(c. 972–999) became the first German
Kongo monarch Nkuwu Nzinga was baptized by Portuguese
missionaries, adopting the baptismal name of
Fifth Lateran Council, the last attempt at papal reform
before the Lutheran Reformation, opened in Rome.
1515 The papal encyclical Inter
Sollicitudines was published by Pope Leo X
(1475–1521). It stated that all
writings were to be examined by the Catholic church prior to
Nikolaus Hermann, hymnist and composer, died in
Joachimsthal, Bohemia (b. 1500).
Pedro Páez, Spanish Jesuit missionary in Ethiopia and
the first European to see and describe the source of the
Blue Nile, died (b. 25 May 1564).
1675 A Massachusetts law went into effect
requiring church doors to be locked during services. The law
was enacted because too many people were leaving before the
sermons and the long service were over.
1721 Hans Poulsen
(1686–1758), Lutheran Apostle of
Greenland, set sail from Denmark with a party numbering
1738 English preacher George
Whitefield (1714–1770), one of
the most famous religious figures of the 1700s, arrived in
America for his first of seven visits.
Irving (1792–1834), later the
founder of "The Holy Apostolic Church" or "Irvingites," was
deemed unfit to retain the pastorate of Regent Square Church
(Presbyterian) due to Pentecostalism and his view regarding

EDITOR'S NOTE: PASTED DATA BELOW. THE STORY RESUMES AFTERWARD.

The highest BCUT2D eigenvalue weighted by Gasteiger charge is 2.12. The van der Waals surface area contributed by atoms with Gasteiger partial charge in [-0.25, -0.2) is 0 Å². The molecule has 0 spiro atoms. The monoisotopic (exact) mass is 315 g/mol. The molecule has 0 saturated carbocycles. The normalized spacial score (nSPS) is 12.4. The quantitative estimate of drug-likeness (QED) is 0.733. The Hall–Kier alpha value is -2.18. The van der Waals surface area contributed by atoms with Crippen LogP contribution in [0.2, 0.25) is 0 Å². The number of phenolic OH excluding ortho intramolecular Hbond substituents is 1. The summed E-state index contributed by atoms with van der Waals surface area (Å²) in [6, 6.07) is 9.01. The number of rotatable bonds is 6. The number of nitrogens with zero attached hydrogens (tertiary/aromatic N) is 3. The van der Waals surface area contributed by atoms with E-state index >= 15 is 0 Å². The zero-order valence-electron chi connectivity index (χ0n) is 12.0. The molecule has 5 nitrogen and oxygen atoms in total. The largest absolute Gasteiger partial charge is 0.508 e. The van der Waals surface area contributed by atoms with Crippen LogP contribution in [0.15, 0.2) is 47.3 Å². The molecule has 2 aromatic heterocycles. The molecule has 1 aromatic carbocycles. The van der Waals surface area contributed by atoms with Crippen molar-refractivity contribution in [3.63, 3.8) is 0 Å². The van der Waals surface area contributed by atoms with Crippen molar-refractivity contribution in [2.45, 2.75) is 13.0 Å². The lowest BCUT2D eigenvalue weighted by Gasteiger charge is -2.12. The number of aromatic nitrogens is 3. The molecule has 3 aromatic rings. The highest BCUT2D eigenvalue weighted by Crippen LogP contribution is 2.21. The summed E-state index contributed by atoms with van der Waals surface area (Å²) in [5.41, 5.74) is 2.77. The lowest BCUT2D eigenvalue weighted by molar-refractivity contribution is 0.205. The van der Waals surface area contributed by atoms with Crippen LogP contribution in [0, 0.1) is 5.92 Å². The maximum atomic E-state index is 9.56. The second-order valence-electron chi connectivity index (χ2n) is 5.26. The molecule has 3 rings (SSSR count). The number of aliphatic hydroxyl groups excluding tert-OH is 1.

the human nature of Christ.
1850 Sixteen-year-old Charles
H. Spurgeon (1834–1892) made
his public profession of faith in Jesus Christ in the
Artillery Street Primitive Methodist Chapel in Colchester,
1856 Dwight L.
Moody (1837–1899) was taken
into church membership. Immediately after his conversion, he
began to teach Sunday school and evangelize others.
1861 The Confederate Congress approved a
bill installing chaplains in Confederate armies. Chaplains
had not been common in the American military, but they
became a permanent fixture during and after the Civil War.
Between 100,000 and 200,000 Union soldiers and approximately
150,000 Confederate troops were converted during wartime
Henry W. Horst, Missouri Synod lay leader and member of
the synod's Board of Directors, was born in Rendsburg,
Germany (d. 26 August 1949).
William Whiting (b. 1 November 1825), English poet and
music instructor, died.
Friedrich August Crämer (or
August Friedrich) died (b. 26 May 1812). He came to America
under Wilhelm Löhe's influence
after serving as a tutor in England. He founded Frankenmuth,
Michigan, and served as pastor there. Later he was president
of the Missouri Synod's practical seminary at Fort Wayne,
Indiana; Saint Louis; and Springfield, Illinois.
Cornelius Van Til, Christian Reformed theological
educator, was born in the Netherlands (d. 17 April 1987).
Johannes Quasten, historian of the
early church, was born at Homberg, Germany (d. 10 March
1987). In 1938 he began teaching ancient church history at
the Catholic University of America in Washington, D.C. He
authored the definitive series on the theology and spokesmen
of the early church:
Georg Sverdrup, president of the Norwegian Lutheran Free
Church, died (b. 16 December 1848, Balestrand, near Bergen,
1963 The Japan Evangelical Lutheran Church
and the Tokai Evangelical Lutheran Church united to form a
Japan Evangelical Lutheran Church.
1983 American Catholic bishops issued a
pastoral letter calling for no nuclear weapons. The National
Conference of Catholic Bishops voted 238 to 9 to approve
The Challenge of Peace: God's Promise and Our Response.